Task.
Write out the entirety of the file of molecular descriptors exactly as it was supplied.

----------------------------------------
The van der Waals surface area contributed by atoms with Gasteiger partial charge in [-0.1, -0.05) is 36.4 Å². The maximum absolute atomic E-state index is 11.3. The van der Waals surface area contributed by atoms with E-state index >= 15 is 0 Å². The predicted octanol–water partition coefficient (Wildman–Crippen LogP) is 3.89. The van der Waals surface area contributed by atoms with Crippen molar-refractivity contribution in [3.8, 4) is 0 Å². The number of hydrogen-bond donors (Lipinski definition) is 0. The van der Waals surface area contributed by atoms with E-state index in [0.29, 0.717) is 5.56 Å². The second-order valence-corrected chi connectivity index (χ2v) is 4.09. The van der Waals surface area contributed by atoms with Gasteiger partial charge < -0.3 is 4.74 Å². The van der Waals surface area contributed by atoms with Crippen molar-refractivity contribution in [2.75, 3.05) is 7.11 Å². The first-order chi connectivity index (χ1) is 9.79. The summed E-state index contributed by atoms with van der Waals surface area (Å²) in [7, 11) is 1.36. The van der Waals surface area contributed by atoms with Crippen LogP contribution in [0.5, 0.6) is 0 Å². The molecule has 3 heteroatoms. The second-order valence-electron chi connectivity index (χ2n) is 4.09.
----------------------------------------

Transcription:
The van der Waals surface area contributed by atoms with Gasteiger partial charge in [-0.1, -0.05) is 36.4 Å². The maximum absolute atomic E-state index is 11.3. The van der Waals surface area contributed by atoms with E-state index >= 15 is 0 Å². The predicted octanol–water partition coefficient (Wildman–Crippen LogP) is 3.89. The van der Waals surface area contributed by atoms with Crippen molar-refractivity contribution in [3.8, 4) is 0 Å². The number of hydrogen-bond donors (Lipinski definition) is 0. The van der Waals surface area contributed by atoms with E-state index in [0.29, 0.717) is 5.56 Å². The second-order valence-corrected chi connectivity index (χ2v) is 4.09. The van der Waals surface area contributed by atoms with Gasteiger partial charge < -0.3 is 4.74 Å². The van der Waals surface area contributed by atoms with Crippen molar-refractivity contribution in [2.75, 3.05) is 7.11 Å². The first-order chi connectivity index (χ1) is 9.79. The summed E-state index contributed by atoms with van der Waals surface area (Å²) in [7, 11) is 1.36. The van der Waals surface area contributed by atoms with Crippen LogP contribution in [0.5, 0.6) is 0 Å². The molecule has 3 heteroatoms. The second-order valence-electron chi connectivity index (χ2n) is 4.09.